• Understanding antimicrobial resistance and its drivers is of utmost importance for a sustainable effect of prevention campaigns and measures. Contributing to the teaching of children and teenagers, E-Bug is an online educational resource, initially developed as part of a European project (13). It details micro-organisms, common infections, hygiene, and the use of antibiotics and vaccines. E-Bug offers free and fun tools, regularly updated, to facilitate the teaching of infections and antimicrobial resistance to children and teenagers at school, using a One Health approach. This platform is supported by several French ministries and agencies and is available to teachers, with additional resources also targeting parents.

      In order to strengthen the training of healthcare students and contribute to raising awareness of the public, the theme of “preventing infections and antibiotic resistance,” from a One Health perspective, is now a national priority of the Health Service for Health Students. The introduction of a health service for all health students (medicine, pharmacy, odontology, maieutics, nursing, and physiotherapy) is part of the national health strategy, whose first axis is to implement a policy of prevention and health promotion in their interdisciplinary curriculum.

      Funded under the Priority Research Program on Antibiotic Resistance, the PROMISE project is a One Health professional meta-network on antibiotic resistance, bringing together 21 national networks and over 40 academic partners (14). One of the main objectives consists in the creation of initial training modules involving veterinarians, medical students, and pharmacists. These training modules have a One Health approach and aim to build bridges between the different scientific communities and reinforce prevention practices by all health professionals.

    • In 2020, the Priority Research Program on antibiotic resistance was launched, with a funding of 40 million euros, coordinated by the Inserm national research agency (15). This program uses a One Health perspective and focuses on three main cross-cutting actions: 1) developing and creating platforms, networks, and observatories dedicated to antibiotic resistance; 2) strengthening research teams through calls for expressions of interest or interdisciplinary calls for projects and human resources; and 3) coordinating a research network on antibiotic resistance for countries with limited resources. Intended for the academic scientific community and industry stakeholders, the related National Antibiotic Resistance Interface website (part of the Priority Research program on antibiotic resistance) is intended to be a common, intersectoral, and interactive entry point, identifying public and private actors, platforms and networks, coordinating and animating activities, and listing research and innovation projects focused on antibiotic resistance (15).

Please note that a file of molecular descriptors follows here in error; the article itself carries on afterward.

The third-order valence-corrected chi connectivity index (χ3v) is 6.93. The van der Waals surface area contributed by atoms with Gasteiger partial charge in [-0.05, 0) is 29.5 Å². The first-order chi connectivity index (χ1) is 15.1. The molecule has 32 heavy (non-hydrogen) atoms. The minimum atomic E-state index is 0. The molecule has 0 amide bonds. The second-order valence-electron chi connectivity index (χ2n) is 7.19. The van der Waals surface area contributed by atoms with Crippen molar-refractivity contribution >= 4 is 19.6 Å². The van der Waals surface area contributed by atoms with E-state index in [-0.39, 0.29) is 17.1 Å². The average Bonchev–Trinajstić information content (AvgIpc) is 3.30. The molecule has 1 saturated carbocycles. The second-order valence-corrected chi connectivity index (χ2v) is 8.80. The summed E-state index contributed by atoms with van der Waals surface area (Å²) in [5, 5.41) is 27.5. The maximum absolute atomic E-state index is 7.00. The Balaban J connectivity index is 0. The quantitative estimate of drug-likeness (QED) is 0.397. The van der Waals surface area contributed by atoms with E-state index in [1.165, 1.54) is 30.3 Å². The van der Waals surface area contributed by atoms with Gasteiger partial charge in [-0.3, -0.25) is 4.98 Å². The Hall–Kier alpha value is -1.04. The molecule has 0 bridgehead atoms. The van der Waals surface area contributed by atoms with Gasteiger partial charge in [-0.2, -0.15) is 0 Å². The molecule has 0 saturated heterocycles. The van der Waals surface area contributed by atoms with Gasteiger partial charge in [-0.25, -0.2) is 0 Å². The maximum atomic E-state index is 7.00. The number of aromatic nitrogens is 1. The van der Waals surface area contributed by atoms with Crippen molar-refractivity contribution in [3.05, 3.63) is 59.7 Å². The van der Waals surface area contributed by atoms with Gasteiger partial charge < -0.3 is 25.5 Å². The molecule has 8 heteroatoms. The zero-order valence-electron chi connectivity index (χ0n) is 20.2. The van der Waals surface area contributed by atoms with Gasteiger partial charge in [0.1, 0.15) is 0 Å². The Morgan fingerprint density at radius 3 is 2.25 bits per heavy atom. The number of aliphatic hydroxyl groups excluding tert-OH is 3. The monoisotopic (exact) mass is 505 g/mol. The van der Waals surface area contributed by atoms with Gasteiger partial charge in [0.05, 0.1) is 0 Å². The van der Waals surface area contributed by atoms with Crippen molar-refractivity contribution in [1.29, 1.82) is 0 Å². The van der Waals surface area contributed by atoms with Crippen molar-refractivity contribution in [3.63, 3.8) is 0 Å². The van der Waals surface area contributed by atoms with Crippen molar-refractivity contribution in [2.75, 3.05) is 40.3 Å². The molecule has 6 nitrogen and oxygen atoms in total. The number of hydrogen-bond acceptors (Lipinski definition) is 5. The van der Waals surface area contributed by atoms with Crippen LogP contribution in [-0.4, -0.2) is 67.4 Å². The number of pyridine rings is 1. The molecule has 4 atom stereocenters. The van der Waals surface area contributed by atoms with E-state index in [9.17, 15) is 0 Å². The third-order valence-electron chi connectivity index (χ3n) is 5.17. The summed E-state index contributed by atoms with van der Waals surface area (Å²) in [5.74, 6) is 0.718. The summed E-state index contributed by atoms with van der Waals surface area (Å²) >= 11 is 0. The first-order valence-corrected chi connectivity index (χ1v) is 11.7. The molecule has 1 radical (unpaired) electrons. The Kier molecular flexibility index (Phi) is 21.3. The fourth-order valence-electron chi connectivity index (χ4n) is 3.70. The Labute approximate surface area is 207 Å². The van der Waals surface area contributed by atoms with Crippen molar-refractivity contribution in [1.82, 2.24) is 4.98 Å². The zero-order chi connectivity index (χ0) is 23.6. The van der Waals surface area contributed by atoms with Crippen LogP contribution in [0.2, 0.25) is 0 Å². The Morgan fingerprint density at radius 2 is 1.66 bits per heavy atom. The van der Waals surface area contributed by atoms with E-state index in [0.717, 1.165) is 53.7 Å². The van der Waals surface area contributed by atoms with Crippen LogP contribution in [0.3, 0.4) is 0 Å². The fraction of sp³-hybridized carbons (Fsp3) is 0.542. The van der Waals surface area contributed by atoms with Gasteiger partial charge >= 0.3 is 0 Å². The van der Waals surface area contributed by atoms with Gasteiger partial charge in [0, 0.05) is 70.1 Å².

• A three-year project “Ensure the availability of antibiotics,” as part of the Technical Support Instrument co-financed by the European Union, started in November 2020. The aim of the project is to identify and implement pilot measures in France to tackle the root causes of the lack of availability and shortages of off-patent antibiotics used in human and veterinary medicine. The European Commission’s Directorate General for Structural Reform Support (DG REFORM) and the WHO provide technical assistance to the French Government with the participation of five ministries and two national agencies (16). The first public report presenting the most suitable measures for addressing the root causes of shortages in the human and veterinary sectors will be released soon (16).

    • In August 2021, the High Council for Public Health (HCSP) was asked by the Ministry of Health to produce scientific recommendations on basic actions everybody could implement in everyday life to prevent common infections. These recommendations are expected in early 2023. They will be used to guide future awareness activities.

      Since 2021, access to rapid diagnostic tests for sore throat is facilitated in community pharmacies. These tests have already been made freely available to medical doctors for many years. They make it possible to determine the viral or bacterial origin of a sore throat in a few minutes, thanks to a throat swab taken by a doctor or a pharmacist. More than 80% of sore throats are viral and do not require antibiotics (17). Rapid sore throat tests, therefore, allow antibiotics to be taken only when necessary and preserve their effectiveness.